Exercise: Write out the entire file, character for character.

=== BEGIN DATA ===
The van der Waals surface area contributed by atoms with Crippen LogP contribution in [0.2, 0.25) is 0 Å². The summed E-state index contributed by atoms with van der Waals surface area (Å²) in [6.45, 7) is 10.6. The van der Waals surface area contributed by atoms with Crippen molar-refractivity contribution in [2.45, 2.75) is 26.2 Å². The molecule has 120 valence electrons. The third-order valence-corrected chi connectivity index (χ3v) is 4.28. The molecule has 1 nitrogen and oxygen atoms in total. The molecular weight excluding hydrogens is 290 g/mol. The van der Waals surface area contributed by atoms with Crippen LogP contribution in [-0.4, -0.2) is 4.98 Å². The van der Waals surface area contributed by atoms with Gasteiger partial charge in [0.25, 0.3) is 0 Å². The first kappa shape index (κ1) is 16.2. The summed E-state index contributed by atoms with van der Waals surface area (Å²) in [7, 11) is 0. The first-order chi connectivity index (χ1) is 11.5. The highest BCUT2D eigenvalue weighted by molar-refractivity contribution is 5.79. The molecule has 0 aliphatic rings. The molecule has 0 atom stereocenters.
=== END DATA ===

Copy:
The van der Waals surface area contributed by atoms with Crippen LogP contribution in [0.2, 0.25) is 0 Å². The summed E-state index contributed by atoms with van der Waals surface area (Å²) in [6.45, 7) is 10.6. The van der Waals surface area contributed by atoms with Crippen molar-refractivity contribution in [2.45, 2.75) is 26.2 Å². The molecule has 120 valence electrons. The third-order valence-corrected chi connectivity index (χ3v) is 4.28. The molecule has 1 nitrogen and oxygen atoms in total. The molecular weight excluding hydrogens is 290 g/mol. The van der Waals surface area contributed by atoms with Crippen LogP contribution in [-0.4, -0.2) is 4.98 Å². The van der Waals surface area contributed by atoms with Gasteiger partial charge in [0.25, 0.3) is 0 Å². The first kappa shape index (κ1) is 16.2. The summed E-state index contributed by atoms with van der Waals surface area (Å²) in [7, 11) is 0. The first-order chi connectivity index (χ1) is 11.5. The highest BCUT2D eigenvalue weighted by molar-refractivity contribution is 5.79. The molecule has 0 aliphatic rings. The molecule has 0 atom stereocenters.